Babitha P.S, a campaigner for SMKC and a volunteer mentor for the Green Army (a movement started by youth to create awareness on zero waste management amongst school children) shared, “I was working  with Green Army when the conversation around the need to talk about menstrual hygiene was brought up informally with a few others including Shradha Shreejaya. Proper disposal of sanitary waste has always been an issue and we wanted to start this conversation on menstruation emerging from waste management. Once we brought together a group of people, we realized that the issue of menstruation has varying dimensions and needs to be seen through a holistic lens combining issues of gender, culture, politics and ecology. And thus, SMKC was formed to create awareness on these various intersections.”

According to Solid Waste Management Rules, 2016, menstrual waste is treated as solid waste and as ‘sanitary waste’ within that category. With the exception of two cities-Pune and Bangalore[5], there is very little segregation of waste that is being carried out in other places. The popular sanitary napkins that are available in the market today comprise of super absorbent polymers/plastic at its top coating and has other materials like rayon, bleaches, gels and artificial fragrances. Use of these pads in the long run could be detrimental to the menstruator’s health.

The general silence and shaming of menstruators in most households would mean that a lot of adolescent girls would end up flushing the napkins down the toilets, leading to the clogging of drainage systems and polluting the water bodies where it may end up.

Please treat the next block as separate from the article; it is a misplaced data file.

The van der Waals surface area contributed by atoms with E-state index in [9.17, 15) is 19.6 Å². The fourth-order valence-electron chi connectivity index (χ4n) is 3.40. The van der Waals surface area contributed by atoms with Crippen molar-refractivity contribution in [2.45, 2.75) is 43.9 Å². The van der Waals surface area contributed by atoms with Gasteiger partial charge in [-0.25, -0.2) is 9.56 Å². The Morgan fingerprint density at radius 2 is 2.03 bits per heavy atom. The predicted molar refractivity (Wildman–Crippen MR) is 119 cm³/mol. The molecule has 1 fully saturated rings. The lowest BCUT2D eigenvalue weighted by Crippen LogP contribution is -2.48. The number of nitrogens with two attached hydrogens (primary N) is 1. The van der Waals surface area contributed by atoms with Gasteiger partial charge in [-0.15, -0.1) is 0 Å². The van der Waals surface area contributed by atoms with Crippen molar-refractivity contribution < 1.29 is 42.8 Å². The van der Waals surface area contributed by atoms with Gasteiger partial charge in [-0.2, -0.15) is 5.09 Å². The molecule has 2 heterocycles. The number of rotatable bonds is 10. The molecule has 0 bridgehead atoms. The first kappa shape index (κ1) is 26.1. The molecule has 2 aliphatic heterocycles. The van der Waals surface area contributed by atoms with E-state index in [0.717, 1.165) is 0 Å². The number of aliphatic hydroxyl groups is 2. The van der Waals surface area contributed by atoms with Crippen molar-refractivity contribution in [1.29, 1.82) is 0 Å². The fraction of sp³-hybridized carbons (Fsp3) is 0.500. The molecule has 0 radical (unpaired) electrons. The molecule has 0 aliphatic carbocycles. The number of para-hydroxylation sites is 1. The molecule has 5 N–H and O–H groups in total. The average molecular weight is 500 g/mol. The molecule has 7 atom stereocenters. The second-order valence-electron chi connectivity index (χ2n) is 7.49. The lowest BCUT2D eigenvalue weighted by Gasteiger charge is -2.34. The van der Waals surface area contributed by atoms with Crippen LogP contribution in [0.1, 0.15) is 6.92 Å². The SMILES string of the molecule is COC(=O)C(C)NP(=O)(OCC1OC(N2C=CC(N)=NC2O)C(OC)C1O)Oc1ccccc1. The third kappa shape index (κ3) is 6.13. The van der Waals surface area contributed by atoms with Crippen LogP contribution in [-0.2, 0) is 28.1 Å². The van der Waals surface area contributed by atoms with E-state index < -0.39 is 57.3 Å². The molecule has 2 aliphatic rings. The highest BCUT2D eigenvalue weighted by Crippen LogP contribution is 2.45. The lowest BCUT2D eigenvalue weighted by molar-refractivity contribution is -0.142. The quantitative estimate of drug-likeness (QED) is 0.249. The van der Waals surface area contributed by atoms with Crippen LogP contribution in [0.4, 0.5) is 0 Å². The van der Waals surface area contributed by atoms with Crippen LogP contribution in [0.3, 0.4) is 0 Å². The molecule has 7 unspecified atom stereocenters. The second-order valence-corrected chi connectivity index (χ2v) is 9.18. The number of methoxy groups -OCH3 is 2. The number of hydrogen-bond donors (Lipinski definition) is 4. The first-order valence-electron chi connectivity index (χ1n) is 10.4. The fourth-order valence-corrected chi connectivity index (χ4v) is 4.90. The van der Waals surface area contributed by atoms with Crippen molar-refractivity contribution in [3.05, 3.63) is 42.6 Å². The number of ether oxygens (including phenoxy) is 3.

In Kochi and other municipalities, authorities had a tough time trying to deal with menstrual waste. They wanted it be categorized as biomedical waste along with diapers, citing dignity of waste pickers who will have to go through waste covered in blood and excreta. In Thirakara Municipality of Ernakulam district, they have refused to pick up sanitary waste unless it is cleaned properly and have the gel and blood-soaked cotton removed to be treated as non-biodegradable waste. An order was issued to dispose only the plastic lining without the gel and cotton, after waste workers from Kudumbashree collective protested about having to deal with sanitary waste[6] which was not separated by the citizens. While the order was passed, there were very few who followed the protocol, leading to a deadlock from both sides and a growing mountain of uncollected sanitary wastewithout any solution.

With issues around menstrual waste creating a dire need to look for alternatives, SMKC in collaboration with other organizations are working at various levels, i.e in schools, colleges, resident welfare associations(RWAs), municipalities and corporations to create awareness about  sustainable menstrual products that are available in the market.

The “Cup Revolution” that has taken place in India in the last decade, with campaigns to make menstruators “cupverts” and shift them from using non-biodegradable sanitary napkins to menstrual cups, there is a shift in people’s acceptance towards conversations on periods. As people are getting more aware of the term sustainable menstruation, it is creating more avenues for SMKC to debunk myths, taboos and stereotypes about periods and particularly on the use of cups.

SMKC setting up it stall with the products which helps initiate conversation on Sustainable Menstruation Pic Credits: Thomas Varghese